26 September 2009

Rules, rules, and more rules, Part III

Rules are designed for safety. But what happens when the rules get in the way of the activity itself? In some cases, stupid rules make things more dangerous.

Over nearly 30 years of scouting, the rules got nuttier and nuttier. I'm an expert in vertical rope work: rappelling, ascending rope, high angle and vertical rescue. So the scouts decide, against the recommendations of the cavers and climbers they asked to help write BSA rappelling rules, to require a second rope to be attached to each boy who is rappelling. There is no doubt in our collective minds that the insurance companies and lawyers insisted on this. The second rope is handled by a "belayer", a person who is supposed to stop the rappeller from falling. There's only a few problems with this. One, you can't see the kid that's on rope. Two, one of the most common issues with beginners is feet slipping out from under them. When that happens, the person on rope can twirl a bit. Guess what? Now the two ropes are twisted. This guy isn't going anywhere like down. You sure can't haul them back up. And of course, the kid is scared, and generally not able to help themselves. The second rope just compounded a very minor problem. The only solution is to have another rope rigged for rappel beside the main rope, and you send an experienced person down on this rope to unwind the mess.

OK, you say, but a second rope seems like a good idea! What if the rope breaks? What if (and if you know rappelling, you know this is another common mistake) the rappeller lets go of the rope - now they have no control. First issue I have is this. I've been doing vertical work since I was 14 years old. I've climbed and rappelled thousands of feet with many, many different people. We use 7/16" (11mm) kernmantle rope (special rope designed for climbing and rappelling). I've read every issue of American Caving Accidents. This is an annual publication detailing every accident in the caving world that can be documented, even if only through news or anecdotal reports. Guess how many times a broken rope has figured in an on-rope accident? None that I can find. Zero. The ropes are very strong. People take care of them. Regular inspection reveals flaws that cause ropes to be retired and turned into short pieces used to teach knot tying. Here's the answer to the second issue. Bottom belay. A person on the bottom of the drop who has the rope wrapped behind their thighs. Rappeler lets go of the rope, belayer puts some downward tension on the rope. A hundred and ten pounder can stop an adult. It's that simple.They don't stand directly under the rappeller. They wear protective gear. And they pay attention to the person on rope. It works.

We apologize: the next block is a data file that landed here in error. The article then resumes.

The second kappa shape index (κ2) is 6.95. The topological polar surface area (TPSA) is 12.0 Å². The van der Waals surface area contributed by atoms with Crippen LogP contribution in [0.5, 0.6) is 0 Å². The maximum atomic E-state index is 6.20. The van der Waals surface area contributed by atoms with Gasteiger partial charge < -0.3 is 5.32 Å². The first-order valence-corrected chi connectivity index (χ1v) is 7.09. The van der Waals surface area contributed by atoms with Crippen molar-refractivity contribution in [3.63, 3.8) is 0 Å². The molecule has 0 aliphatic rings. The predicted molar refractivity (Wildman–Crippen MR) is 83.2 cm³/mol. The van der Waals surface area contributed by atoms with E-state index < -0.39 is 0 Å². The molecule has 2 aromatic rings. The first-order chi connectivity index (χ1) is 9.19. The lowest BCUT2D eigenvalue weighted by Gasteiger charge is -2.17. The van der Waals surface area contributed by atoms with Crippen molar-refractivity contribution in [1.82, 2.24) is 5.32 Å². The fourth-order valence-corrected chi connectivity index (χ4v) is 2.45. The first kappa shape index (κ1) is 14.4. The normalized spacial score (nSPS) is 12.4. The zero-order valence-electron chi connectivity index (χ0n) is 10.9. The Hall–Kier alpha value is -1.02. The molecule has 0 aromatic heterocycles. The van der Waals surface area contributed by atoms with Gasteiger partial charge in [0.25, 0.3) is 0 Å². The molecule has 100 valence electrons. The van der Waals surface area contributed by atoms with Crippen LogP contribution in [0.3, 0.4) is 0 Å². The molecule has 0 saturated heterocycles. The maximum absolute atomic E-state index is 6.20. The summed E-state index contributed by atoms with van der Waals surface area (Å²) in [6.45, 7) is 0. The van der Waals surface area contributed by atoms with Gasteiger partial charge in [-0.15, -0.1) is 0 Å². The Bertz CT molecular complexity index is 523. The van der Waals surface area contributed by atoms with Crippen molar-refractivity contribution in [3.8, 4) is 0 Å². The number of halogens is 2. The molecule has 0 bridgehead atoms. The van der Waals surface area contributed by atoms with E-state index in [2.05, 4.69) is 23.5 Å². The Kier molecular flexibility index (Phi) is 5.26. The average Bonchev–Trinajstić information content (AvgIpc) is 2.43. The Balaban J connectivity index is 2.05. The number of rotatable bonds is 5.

There is no foolproof way to totally protect someone rappelling, but when you go 35 years doing it and teaching it, and no one in your charge has done anything worse than a pair of wet pants and a slightly sprained ankle, that's not chance, that's adherence to the rules that matter, not the artificial ones. Anyone who doesn't will pay the price, and even useless rules won't be useful!

(Rappelling at the Manchester Wall on the south bank of the James. Yes, there is a double rope - this is a dynamic climbing rope that stretches and is used in a double configuration when rappelling on it. There IS a bottom belay on Andy.)

(and there is the belay!)

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